Everything will magically work (no need to compile anything) on Nvidia, provided that you have Nvidia drivers, and included the appropriate Nvidia Toolkit JavaCPP jar ([org.bytedeco/cuda "12.3-8.9-1.5.10" :classifier linux-x86_64-redist]).

Follow the ClojureCUDA getting started guide for the links for the GPU platform that you use and more detailed info.

macOS doesn’t support CUDA 11 and higher (and Apple hasn’t shipped Nvidia GPUs since 2014 anyway). You’ll have to exclude CUDA dependency in your build script (see the the Hello World project).

If you’re using a LEGACY version (0.47.0 and older) you’ll need to install the CUDA Toolkit on your machine, instead of using JavaCPP CUDA binaries.

LEGACY (0.47.0 and older) The native library used by Neanderthal’s native engine (Optional)

The following is not needed if you include [org.bytedeco/mkl-platform-redist “2020.3-1.5.4”] dependency. (Also, ignore this section completely if you’re using 0.48.0 and up.)

This section deals with system-wide MKL installation.

  • Works on Linux, OS X, and Windows!

Neanderthal uses the native Intel MKL library and expects that you make it available on your system, typically as shared, xyz.dll, or xyz.dylib files. Intel MKL is highly optimized for various architectures; its installation comes with many optimized binaries for all supported architectures, that are then selected during runtime according to the hardware at hand.

You do not need to compile or tune anything yourself.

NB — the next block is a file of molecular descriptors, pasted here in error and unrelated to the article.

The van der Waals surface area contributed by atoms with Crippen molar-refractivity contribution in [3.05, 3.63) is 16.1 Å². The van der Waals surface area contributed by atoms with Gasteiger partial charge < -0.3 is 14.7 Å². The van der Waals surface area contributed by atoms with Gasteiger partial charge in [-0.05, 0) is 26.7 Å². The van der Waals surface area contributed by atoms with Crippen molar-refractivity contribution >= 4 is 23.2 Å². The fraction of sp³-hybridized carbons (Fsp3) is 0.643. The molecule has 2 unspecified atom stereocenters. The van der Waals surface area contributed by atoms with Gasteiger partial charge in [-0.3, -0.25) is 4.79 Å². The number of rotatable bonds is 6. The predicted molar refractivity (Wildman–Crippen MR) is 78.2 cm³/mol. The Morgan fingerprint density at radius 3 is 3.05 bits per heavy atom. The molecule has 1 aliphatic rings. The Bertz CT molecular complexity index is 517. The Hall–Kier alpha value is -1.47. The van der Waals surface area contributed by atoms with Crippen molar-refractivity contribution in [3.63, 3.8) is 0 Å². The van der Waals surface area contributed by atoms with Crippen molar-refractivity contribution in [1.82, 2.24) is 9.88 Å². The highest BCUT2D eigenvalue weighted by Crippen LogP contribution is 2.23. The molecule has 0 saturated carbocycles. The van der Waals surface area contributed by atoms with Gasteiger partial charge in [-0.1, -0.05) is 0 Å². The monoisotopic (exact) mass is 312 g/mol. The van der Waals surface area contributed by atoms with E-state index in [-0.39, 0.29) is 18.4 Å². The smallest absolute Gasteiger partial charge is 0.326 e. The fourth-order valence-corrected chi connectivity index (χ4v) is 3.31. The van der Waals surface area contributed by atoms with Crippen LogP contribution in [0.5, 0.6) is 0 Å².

These are alternative ways to make MKL available on your system globally; either:

  1. Install it through a package manager it that is available on your system. I use Arch Linux (pacman -Syu intel-mkl), and I believe that many other Linux distributions now ship MKL in their repositories..


  1. (Optionally) Install MKL using a GUI installer provided by Intel free of charge. In case you use this method, you may set environment variables as explained in this guide, but it is probably not required, since you do not need to compile anything.
  2. Put all required binary files (that you installed with MKL installer or copied from wherever you acquired them) in a directory that is available from your LD_LIBRARY_PATH (Linux), DYLD_LIBRARY_PATH (OSX) or, PATH (windows). Those binary files are available from anyone who installed MKL and have the (free) license to redistribute it with a project.

This is the list of MKL files that Neanderthal requires: